December 21, 2014

Captain Power and the Soldiers of the Future, episode 13 "And Madness Shall Reign"

Learning of a pending attack on an underground resistance group led by their friend Cypher, Captain Power and the Soldiers investigate, only to find the entire populace infected by the Styx virus. Most are comatose and what few are conscious suffer from a hallucinatory drive to attack their own friends. Cypher himself is struggling to shake off the madness as he and Power work to clear out as many as they can. Watching the scene through a Drone, Lord Dread has his forces close in and attack. Our heroes blast their way through, only recovering a small group of survivors. Hawk has a brief skirmish with Soaron, then joins the others at the Power Base.

Running some tests, our heroes find out Cypher's people were infected through a tainted water supply. Which clicks with Hawk as he remember Tank taking a swig from a canteen he found on site. Tank had been ordered to get some rest after appearing fatigued and snappy, and when Hawk and Pilot go to check on him, he's in full on Styx madness, fully Armored and armed as he roars and opens fire on them.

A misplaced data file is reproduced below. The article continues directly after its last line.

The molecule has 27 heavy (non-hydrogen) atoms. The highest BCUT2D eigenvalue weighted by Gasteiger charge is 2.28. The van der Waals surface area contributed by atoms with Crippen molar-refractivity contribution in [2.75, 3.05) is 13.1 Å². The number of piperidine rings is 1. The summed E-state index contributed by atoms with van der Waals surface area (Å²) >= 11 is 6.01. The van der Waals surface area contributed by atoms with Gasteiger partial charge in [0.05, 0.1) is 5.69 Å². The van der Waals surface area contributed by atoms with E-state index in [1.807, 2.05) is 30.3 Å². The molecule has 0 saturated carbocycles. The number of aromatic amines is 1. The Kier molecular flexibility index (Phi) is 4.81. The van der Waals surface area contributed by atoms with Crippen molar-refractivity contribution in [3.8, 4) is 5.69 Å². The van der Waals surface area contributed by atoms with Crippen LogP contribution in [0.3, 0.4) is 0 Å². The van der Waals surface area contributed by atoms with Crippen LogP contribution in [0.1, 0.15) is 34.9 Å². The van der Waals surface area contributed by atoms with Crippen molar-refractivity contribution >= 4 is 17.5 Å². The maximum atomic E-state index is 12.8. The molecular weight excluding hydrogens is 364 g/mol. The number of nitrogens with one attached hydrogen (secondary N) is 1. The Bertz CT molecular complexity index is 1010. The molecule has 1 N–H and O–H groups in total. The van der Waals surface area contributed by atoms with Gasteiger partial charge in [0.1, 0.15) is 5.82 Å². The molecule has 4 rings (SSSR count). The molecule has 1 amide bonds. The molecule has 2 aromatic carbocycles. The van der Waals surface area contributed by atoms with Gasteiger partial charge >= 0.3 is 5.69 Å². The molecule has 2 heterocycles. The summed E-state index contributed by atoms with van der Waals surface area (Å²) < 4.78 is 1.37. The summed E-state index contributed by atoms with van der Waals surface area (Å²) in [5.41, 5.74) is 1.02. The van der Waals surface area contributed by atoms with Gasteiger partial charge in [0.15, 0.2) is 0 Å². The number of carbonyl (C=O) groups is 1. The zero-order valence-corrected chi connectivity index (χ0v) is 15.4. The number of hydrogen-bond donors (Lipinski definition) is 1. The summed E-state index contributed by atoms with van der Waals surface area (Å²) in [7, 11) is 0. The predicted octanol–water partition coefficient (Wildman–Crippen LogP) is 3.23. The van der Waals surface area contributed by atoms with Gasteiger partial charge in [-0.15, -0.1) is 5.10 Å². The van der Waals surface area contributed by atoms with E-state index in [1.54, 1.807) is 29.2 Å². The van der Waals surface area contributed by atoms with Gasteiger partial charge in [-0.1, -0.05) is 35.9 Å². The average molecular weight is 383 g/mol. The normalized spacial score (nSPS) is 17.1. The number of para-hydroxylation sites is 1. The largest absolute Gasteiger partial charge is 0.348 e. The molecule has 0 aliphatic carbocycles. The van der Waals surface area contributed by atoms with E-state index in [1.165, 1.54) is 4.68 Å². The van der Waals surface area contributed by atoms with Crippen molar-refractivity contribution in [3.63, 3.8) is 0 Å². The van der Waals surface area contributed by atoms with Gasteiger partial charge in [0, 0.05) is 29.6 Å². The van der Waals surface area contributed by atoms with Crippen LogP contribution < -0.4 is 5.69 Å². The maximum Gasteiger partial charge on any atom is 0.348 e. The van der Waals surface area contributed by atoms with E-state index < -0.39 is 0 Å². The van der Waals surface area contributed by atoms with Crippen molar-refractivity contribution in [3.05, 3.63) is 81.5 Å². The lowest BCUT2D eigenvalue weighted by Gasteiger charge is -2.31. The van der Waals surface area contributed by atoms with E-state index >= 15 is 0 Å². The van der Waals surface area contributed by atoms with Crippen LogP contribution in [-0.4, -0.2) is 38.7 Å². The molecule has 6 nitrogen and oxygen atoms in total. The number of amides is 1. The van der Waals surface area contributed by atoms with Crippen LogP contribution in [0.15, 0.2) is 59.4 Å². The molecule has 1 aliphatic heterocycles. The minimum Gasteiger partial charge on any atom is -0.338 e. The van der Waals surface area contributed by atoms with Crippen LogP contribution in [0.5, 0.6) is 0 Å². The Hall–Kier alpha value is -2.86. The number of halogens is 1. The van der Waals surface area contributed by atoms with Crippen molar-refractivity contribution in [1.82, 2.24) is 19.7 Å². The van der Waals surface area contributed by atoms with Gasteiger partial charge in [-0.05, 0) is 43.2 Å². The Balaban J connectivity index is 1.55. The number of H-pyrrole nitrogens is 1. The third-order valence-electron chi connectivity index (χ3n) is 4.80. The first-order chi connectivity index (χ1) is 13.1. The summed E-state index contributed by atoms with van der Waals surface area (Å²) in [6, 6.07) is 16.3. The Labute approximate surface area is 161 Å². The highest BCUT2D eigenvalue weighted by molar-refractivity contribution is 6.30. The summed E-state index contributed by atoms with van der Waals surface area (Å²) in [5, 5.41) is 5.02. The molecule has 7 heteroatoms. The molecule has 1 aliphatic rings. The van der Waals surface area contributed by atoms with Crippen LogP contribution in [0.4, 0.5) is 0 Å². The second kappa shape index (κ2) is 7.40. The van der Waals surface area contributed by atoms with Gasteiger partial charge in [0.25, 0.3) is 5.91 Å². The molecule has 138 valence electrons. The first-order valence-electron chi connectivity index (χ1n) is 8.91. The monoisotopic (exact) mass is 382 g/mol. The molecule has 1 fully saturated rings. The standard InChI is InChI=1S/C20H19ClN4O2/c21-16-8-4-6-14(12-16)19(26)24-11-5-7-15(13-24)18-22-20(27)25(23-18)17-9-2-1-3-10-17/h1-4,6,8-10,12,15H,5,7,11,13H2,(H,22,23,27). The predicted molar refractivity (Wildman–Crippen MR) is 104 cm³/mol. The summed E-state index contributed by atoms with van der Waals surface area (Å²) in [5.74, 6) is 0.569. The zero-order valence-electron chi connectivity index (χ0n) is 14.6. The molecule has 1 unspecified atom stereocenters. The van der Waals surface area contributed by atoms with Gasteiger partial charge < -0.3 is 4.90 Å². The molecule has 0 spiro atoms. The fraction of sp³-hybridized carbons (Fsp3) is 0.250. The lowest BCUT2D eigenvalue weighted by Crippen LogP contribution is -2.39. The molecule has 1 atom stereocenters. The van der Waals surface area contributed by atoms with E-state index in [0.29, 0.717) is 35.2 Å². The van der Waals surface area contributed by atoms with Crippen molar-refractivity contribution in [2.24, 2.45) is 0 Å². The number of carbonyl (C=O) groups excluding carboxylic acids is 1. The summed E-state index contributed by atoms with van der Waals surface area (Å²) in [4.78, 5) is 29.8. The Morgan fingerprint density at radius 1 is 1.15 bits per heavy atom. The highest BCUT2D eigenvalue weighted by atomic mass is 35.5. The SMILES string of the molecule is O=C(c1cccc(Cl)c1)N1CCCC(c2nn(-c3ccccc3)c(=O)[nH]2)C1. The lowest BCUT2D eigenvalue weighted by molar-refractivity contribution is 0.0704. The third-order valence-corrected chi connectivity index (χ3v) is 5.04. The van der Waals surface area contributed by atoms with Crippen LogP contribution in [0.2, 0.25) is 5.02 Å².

Running through all the Project New Order info they've gathered so far, Mentor projects that a Dread missile installation is planning to fire the virus into the regional water table. Cut to Dread, as yep, this is the plan and he orders the launch.

With all other Soldiers needed on this mission, Hawk is left to take on berserker Tank on his own, which doesn't go well when Tank gets the drop on him, pounding him to crap, then blasting away Hawk's Power Armor. Just as Tank moves in for the kill, reason starts slipping back into his brain. He backs away and Powers Off.